As a nation of immigrants, Americans are, to use Barack Obama’s phrase, “a people of improbable hope.” Obama himself is the son of an immigrant, and he sometimes talks about the improbable story of his life: how the mixed race child of a single mother, the guy with the funny sounding name and the big ears, became a candidate for president of the United States.
Lately, I have started to wonder if we don’t all have such improbable stories, even if they are buried in the depths of our unfathomed past. In 1998, my wife and I drove from Buffalo to New Haven, Connecticut to attend my stepson’s graduation from Yale. With us were my wife’s elderly mother, who at the time was in the early stages of Alzheimer’s Disease, and our infant daughter. My mother-in-law was born in 1918 in McKinney, Texas. Her childhood and much of her adult life were lived in a social world suffused with unbridled racism, as was everyone’s who lived in the South during that time.
So, it was an incredible irony to see her brimming with pride that her bi-racial (black and white) grandson, the mixed-race child of a single mother, was graduating from one of the best colleges in the country. Many times during that trip she sang to her other biracial grandchild, our daughter, “Oh ho ho, you and me, little brown girl how I love thee.”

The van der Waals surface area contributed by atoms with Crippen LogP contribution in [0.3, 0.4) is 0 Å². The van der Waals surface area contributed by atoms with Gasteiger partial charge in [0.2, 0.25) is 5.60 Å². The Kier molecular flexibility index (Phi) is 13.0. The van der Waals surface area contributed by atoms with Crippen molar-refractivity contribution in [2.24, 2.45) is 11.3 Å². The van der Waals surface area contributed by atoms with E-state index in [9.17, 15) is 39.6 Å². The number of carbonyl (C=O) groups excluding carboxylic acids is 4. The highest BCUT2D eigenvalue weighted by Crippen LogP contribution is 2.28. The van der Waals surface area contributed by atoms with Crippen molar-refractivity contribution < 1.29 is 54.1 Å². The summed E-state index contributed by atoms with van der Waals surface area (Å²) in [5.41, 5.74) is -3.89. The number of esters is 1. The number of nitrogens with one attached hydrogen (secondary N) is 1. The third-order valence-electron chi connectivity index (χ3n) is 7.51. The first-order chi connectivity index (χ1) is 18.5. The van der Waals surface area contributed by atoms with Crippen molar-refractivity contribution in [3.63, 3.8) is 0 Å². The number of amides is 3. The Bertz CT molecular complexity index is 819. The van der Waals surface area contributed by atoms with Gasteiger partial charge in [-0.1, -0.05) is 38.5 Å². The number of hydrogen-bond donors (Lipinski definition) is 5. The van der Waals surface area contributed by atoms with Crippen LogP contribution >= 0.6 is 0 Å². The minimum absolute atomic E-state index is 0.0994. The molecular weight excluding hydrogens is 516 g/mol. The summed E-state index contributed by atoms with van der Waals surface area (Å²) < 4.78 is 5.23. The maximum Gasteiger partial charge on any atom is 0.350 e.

I noticed as we walked around the Yale campus that one of the dormitories, Pierson College, had my surname, although at the time I gave it little thought. Then last summer, as I dug around for my family roots, I discovered that the founder of Yale was my distant cousin, Abraham Pierson. His father had traveled to America on the second Mayflower in 1639, with my 9th great-grandfather, Henry Pierson. And so here I was — a white man raised in an exclusively white small town in Wisconsin, who in the 1960’s heard my grandfathers make racist comments, and saw my father confront his father over racist remarks – at the graduation ceremony of my biracial stepson with my overjoyed, formerly racist mother-in-law, at Yale College, one-time bastion of WASP privilege, which was founded by my cousin. And my biracial infant daughter was welcomed with great enthusiasm by the widely diverse students of Yale. They were the future, and they immediately saw that she was one of them.
Ten years later, in Concord, New Hampshire, my daughter shook Barack Obama’s hand the day after he won the Iowa Caucus. The crowd in the high school gymnasium cheered him wildly, like a hometown hero. The future had arrived, and he was one of them. With them, and with the same improbable hope shared by our immigrant great grandparents, as Barack Obama campaigns as the nominee of the Democratic Party for president of the United States, we all now step forward into the unimaginable life that is our future.
If you enjoyed this essay, please consider making a tax-deductible contribution to This I Believe, Inc.